Curator Uma Nair presents, iSculpt

Curator Uma Nair presents iSculpt1453282269_ref-_no_-_af1088_tapas_biswas__-_-_-_-_-_-_-_-_-_-_-_-_-_-_-_-_-_-_-_-_-_bronze_64_x_46_x_25_in_2016_ hsd_5551 krishna-preview-1-1d-simran-ks-lamba-shunya-krishna-and-radha-long-shot-reverse-2015

“ iSculpt is a revolution in the making of public exhibitions and public art that  expresses fidelity to the idea of a “sculpture of one’s own”—in this case, a series of literal and metaphorical works dedicated to material experimentation and innovation—and in doing so provides a plethora of works for the history of ingenuity among  sculptors to take root,” says curator Uma Nair who recently curated Earth Songs-tribal and folk at Lalit Kala in Delhi.

Divided into contemporary installations and sculptures, the exhibition seamlessly occupy India International Centre’s Gandhi Plaza, to become its own diverse ecosystem. An aristocratic Gandhi Plaza with natural trees and a dramatic natural skylight beholds installations as well as magical yet thoughtful free standing pieces like Neeraj Gupta’s Divine Love, Arun Pandit’s Mask Seller, Sanjay Bhattacharyya’s 12 foot bronze Krishna, Vineet Kacker’s Buddhist Pillar, Tapas Biswas’ Innocence and Mukesh Sharma’s magnificent Shesh Nag.

By providing the works themselves with spaces of their own, free from the constraints of a patriarchal/commercial art history the exhibition will be an evolution in the making which adopts a generous stance that exults form, materiality, and process alongside the history of art discourse, which allows for a breadth of new readings and understandings to occur, both between artists and generations of artists. Neeraj Gupta’s Divine Love is a testimony to the warmth of human relationships and the eternal quest for a civilization to live and procreate for posterity. The intricate figures and the choreographic character are what compel.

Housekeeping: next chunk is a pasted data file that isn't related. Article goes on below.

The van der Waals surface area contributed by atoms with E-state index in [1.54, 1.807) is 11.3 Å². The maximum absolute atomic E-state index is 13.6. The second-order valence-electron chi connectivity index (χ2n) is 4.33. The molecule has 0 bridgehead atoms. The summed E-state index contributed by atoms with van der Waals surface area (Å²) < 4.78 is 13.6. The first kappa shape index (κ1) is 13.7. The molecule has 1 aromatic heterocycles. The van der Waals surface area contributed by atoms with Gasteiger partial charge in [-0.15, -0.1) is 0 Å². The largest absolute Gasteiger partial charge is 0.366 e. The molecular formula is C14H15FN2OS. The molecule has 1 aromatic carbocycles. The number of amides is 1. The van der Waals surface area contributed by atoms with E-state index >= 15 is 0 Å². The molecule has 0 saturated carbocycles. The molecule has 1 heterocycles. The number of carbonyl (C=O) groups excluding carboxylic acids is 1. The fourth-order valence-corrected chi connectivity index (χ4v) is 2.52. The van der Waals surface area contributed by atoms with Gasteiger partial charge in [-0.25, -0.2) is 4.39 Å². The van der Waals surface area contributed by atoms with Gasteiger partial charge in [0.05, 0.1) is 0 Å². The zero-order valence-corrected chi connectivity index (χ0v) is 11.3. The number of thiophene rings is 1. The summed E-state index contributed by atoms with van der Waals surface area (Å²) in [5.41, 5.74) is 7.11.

Madhab Das’ National Award winning work An Inconvenient Truth of a deer with iron, bricks and tall iron rods is a statement on the loss of habitat for the beautiful animal whose world is threatened because of large scale deforestation. Sanjay Bhattacharyya’s tall and stately Krishna as a flute player will be the cynosure of all eyes as will beArunPandit’s powerful bronze Mask Seller, a work that looks at the many faces of the human predicament,a second workwill be a magnificent Bull that speaks of the moneumentality of nature’s forces through its animals .

From Kolkata is the gifted Tapas Biswas whose works Innocence I and IIIare a network of leaves and twigs created in metal –while one work looks like an intricate network of leaves and twigs with a resonance of nature the second work with the face of a little girl-it has many suggestions of the attention needed for the girl child. The works have been specially given on loan by Aakriti Gallery Kolkata.

Mukesh Sharma’s Nagraj was part of the Venice Biennale and is a testimony to the uselessness of waste and the degree of conspicuous consumption. Created out of computer boards and styrofoam packaging materials this is a head turner.Puneet Kaushik’s wire spiral of a metaphoric spider, talks to us at different levels about the beauty of nature, the fragile eco system. Vineet Kacker’s Buddha Pillar is a statement of charismatic contours and the felicity of weaving spiritual fervour into the textural terrain of ceramic ware. It is a work that has deep monastic meanderings and is at once a symbol of sheer resonance. Atul Sinha’s wooden carved work with sleek textural contours sets him apart as a sculptor of deep reverberations. Simran Lamba’s Shunya Krishna and Radha is a post-modernist look at the fervour and flavour of the Radha Krishna folklore that still turns heads. He uses iron woks from Kolkata to create a sumptuous sculpture that is simple and lucid in its tonality and ideation.

The show is a mélange of installations and sculptures that create their own rhythms in the beauty and setting of the Gandhi Plaza which Nair believes is the best in the capital city to garner as a sculpture court.


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